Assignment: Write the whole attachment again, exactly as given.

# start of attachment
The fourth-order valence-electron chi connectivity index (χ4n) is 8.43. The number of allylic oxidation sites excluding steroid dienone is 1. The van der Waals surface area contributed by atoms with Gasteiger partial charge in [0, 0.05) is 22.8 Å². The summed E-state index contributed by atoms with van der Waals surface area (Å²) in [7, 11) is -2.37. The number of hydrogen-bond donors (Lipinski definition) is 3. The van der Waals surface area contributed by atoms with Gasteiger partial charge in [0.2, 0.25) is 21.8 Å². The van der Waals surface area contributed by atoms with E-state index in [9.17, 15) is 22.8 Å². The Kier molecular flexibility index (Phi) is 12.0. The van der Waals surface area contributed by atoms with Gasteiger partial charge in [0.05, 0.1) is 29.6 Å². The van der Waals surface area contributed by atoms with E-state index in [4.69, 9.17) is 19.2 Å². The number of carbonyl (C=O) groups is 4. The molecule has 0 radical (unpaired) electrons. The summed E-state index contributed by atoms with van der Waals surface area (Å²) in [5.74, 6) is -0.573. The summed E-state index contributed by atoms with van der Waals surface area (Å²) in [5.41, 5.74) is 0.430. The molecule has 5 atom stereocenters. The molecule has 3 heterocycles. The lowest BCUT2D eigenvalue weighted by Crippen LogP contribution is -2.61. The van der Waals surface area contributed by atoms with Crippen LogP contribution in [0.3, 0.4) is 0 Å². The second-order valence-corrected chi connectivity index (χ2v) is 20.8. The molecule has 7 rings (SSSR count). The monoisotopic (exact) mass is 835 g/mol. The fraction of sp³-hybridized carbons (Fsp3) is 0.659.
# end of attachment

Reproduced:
The fourth-order valence-electron chi connectivity index (χ4n) is 8.43. The number of allylic oxidation sites excluding steroid dienone is 1. The van der Waals surface area contributed by atoms with Gasteiger partial charge in [0, 0.05) is 22.8 Å². The summed E-state index contributed by atoms with van der Waals surface area (Å²) in [7, 11) is -2.37. The number of hydrogen-bond donors (Lipinski definition) is 3. The van der Waals surface area contributed by atoms with Gasteiger partial charge in [0.2, 0.25) is 21.8 Å². The van der Waals surface area contributed by atoms with E-state index in [9.17, 15) is 22.8 Å². The Kier molecular flexibility index (Phi) is 12.0. The van der Waals surface area contributed by atoms with Gasteiger partial charge in [0.05, 0.1) is 29.6 Å². The van der Waals surface area contributed by atoms with E-state index in [4.69, 9.17) is 19.2 Å². The number of carbonyl (C=O) groups is 4. The molecule has 0 radical (unpaired) electrons. The summed E-state index contributed by atoms with van der Waals surface area (Å²) in [5.74, 6) is -0.573. The summed E-state index contributed by atoms with van der Waals surface area (Å²) in [5.41, 5.74) is 0.430. The molecule has 5 atom stereocenters. The molecule has 3 heterocycles. The lowest BCUT2D eigenvalue weighted by Crippen LogP contribution is -2.61. The van der Waals surface area contributed by atoms with Crippen LogP contribution in [0.3, 0.4) is 0 Å². The second-order valence-corrected chi connectivity index (χ2v) is 20.8. The molecule has 7 rings (SSSR count). The monoisotopic (exact) mass is 835 g/mol. The fraction of sp³-hybridized carbons (Fsp3) is 0.659.